But how can you put all that weight on those wood fiberboards, i pushed down on one of mine in the garage to for the strength of the wood and it cracked…. its not strong wood and honestly i would say get some stronger wood for the shelves because that is very risky to be putting 400 pounds of glass and water on a 1/2″ thick fiber board! Just sayin be careful. Thanks for your info provided, very useful!
The weight is not on the fiber boards it is on the shelves metal rails around the edges. Rimmed glass aquariums are supported by the frame on the bottom which is just at the edges.. the glass base of the aquarium does not contact the surface it sits on.
how well is this still holding up after a year and some?
I’m thinking of a similar setup.
You mentioned the weight is on rails and not fiberboard but did you still use it under the tank?
The stand is still supporting two filled 40 breeders after almost 2 years. I do have the pressed board shelves under the tanks. Though you could set it up without them. I kept them in to keep the stand from twisting or flexing too much. But they're solid and everything is still level.
With it being 5 shelves could this hold more than 2?
I would not put more than two 40 breeders on this rack. But you could use it for several 10, 15, 20-29 gallon aquariums depending on the configuration.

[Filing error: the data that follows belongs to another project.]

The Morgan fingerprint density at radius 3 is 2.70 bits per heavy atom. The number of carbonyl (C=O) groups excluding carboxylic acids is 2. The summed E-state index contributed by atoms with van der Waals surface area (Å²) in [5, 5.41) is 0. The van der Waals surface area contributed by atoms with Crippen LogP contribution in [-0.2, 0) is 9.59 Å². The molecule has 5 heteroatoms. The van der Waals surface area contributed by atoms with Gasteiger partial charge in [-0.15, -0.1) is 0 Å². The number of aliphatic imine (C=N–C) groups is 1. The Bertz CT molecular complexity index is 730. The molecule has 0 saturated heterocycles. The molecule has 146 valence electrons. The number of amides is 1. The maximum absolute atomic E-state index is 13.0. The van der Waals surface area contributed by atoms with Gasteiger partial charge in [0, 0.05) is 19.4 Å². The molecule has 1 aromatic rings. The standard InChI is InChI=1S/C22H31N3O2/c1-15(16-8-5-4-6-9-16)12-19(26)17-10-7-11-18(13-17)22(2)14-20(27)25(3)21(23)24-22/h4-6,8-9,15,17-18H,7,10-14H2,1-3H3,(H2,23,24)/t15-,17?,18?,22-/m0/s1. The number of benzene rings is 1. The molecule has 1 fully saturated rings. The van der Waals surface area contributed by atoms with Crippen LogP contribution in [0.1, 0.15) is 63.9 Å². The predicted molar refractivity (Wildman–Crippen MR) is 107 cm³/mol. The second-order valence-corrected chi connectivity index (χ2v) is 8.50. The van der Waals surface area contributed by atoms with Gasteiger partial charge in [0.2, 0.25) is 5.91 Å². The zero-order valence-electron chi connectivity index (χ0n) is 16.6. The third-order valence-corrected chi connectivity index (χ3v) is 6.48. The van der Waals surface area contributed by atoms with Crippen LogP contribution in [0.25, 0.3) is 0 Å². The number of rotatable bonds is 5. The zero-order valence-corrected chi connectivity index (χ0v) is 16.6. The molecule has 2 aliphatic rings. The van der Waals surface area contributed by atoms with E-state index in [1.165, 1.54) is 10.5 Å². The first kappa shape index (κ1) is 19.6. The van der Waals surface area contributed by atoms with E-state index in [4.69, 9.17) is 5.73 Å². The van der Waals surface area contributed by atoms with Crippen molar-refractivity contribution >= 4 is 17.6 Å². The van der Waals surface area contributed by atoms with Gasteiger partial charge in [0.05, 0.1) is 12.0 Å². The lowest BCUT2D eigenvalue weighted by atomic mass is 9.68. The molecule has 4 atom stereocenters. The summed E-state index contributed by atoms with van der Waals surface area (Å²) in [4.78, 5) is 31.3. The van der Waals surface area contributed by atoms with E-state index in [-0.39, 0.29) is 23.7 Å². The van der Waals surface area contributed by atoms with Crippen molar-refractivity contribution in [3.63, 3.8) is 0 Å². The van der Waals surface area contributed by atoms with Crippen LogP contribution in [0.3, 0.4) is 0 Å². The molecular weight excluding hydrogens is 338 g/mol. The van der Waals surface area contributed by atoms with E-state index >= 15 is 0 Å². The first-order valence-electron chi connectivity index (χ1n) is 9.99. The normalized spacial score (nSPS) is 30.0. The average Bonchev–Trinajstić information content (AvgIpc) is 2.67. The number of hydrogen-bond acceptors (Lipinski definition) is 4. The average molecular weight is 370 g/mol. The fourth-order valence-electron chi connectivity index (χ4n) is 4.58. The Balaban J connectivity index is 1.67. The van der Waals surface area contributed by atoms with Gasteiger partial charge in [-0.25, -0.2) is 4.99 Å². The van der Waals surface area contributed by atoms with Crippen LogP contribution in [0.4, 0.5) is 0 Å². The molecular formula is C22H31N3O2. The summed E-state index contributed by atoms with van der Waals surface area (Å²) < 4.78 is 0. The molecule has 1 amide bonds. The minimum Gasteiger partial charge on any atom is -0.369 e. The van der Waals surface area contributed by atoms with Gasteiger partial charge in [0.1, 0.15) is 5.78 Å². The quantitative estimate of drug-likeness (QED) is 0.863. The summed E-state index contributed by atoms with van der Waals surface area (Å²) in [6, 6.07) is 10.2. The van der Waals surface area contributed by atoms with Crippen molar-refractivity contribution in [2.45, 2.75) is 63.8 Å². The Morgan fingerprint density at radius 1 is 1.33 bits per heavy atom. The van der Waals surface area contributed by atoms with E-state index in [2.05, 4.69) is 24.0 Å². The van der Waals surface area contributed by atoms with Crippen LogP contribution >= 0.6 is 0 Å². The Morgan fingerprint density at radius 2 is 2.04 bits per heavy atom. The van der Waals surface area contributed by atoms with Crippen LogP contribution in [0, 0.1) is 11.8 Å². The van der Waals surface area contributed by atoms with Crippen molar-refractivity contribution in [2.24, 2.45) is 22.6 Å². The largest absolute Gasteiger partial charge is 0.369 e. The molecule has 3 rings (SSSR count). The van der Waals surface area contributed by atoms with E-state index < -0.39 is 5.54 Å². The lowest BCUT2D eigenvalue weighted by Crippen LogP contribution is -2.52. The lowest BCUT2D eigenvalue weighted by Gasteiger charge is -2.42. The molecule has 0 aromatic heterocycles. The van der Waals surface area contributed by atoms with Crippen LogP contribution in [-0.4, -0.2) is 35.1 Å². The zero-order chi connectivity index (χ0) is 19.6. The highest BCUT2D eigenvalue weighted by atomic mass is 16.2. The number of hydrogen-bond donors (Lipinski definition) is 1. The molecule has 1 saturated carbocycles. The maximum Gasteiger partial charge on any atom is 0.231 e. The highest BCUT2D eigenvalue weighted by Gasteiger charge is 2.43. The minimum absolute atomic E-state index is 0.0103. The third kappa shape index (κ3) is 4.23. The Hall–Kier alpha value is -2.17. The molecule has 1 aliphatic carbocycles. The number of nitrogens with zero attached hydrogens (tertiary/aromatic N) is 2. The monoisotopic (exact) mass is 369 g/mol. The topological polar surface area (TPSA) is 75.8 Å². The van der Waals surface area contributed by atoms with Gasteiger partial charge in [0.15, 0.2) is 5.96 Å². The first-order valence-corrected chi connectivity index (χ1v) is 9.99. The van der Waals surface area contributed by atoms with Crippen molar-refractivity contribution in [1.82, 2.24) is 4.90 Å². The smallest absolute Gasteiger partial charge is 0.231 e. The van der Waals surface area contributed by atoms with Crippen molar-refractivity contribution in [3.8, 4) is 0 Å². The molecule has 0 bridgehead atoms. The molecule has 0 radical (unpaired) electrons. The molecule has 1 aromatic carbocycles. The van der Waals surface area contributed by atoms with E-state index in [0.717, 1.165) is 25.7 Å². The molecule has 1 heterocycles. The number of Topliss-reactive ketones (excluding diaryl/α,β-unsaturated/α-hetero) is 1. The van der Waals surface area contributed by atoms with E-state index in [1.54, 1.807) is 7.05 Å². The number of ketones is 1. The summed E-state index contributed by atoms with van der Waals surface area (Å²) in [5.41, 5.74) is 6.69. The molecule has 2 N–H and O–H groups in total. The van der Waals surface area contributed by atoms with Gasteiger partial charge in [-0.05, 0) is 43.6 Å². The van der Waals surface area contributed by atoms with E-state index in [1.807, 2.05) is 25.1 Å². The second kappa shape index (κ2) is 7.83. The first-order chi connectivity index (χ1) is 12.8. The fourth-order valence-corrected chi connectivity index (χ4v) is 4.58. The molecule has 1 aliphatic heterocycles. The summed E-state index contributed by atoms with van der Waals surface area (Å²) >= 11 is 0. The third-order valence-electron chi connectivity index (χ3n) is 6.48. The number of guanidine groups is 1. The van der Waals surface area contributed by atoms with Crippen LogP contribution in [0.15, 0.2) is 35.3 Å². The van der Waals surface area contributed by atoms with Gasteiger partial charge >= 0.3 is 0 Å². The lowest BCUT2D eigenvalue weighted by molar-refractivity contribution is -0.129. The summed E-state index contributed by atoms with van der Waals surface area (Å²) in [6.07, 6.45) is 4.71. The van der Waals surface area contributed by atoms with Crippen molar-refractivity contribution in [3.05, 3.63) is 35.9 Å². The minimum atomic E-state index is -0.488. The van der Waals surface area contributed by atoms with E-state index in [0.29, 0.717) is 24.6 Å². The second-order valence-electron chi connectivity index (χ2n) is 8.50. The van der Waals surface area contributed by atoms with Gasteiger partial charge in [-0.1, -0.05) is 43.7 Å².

If you stacked three 40 breeders the bottom one would be near the floor and the top one would be very high, it would be a nightmare for maintenance. And potentially too much weight for the rack although I haven't done the math on that.
Can you please measure the actual L and W of the rack? This model is no longer available at HD and replaced with UR-185PBB. I wonder if they are the same size. I just tried the rack at Office Depot and the L is only 35" when put together. Thanks!!
The total outside width of the rack is 36 and 3/8″ but any rack of the same size is going to be sold as a 36″ size just like mine was. Lowes and Home Depot both carried a 36″ metal rack when I last checked, the exact model number probably changes every couple years
I got this same rack and began setting it up today. I'm somewhat nervous about it not being stable enough once together. I replaced the particle board with 3/4 thick plywood. My concern is that my tanks are 20 high and 29 gallons, so that the rims would not perfectly align with the edges of the braces. Do you think that would be an issue?
I think that will depend on the plywood you're using. I haven't used it that way so I can't say for sure.
I have these racks set up right now with 40 gal breeders in them. You should never put any tanks in them that aren't support on all four sides by the metal rack. Plywood in the center and putting smaller tanks is NOT a good idea. Also, there are 2 different sizes of 40 gal breeder tanks that vary by manufacturer. One works perfectly, but the others do not fit. Most are actually too big to fit in this rack.
It should be noted to reptile people who are looking for stands to hold 2 40 gal tanks that this shelving does not allow reptile lids.
Thanks for pointing this out Theo, I guess that would depend on the type of lid you wanted to use for your reptiles. I'm just a fishkeeper so I can't comment on how reptile lids would fit.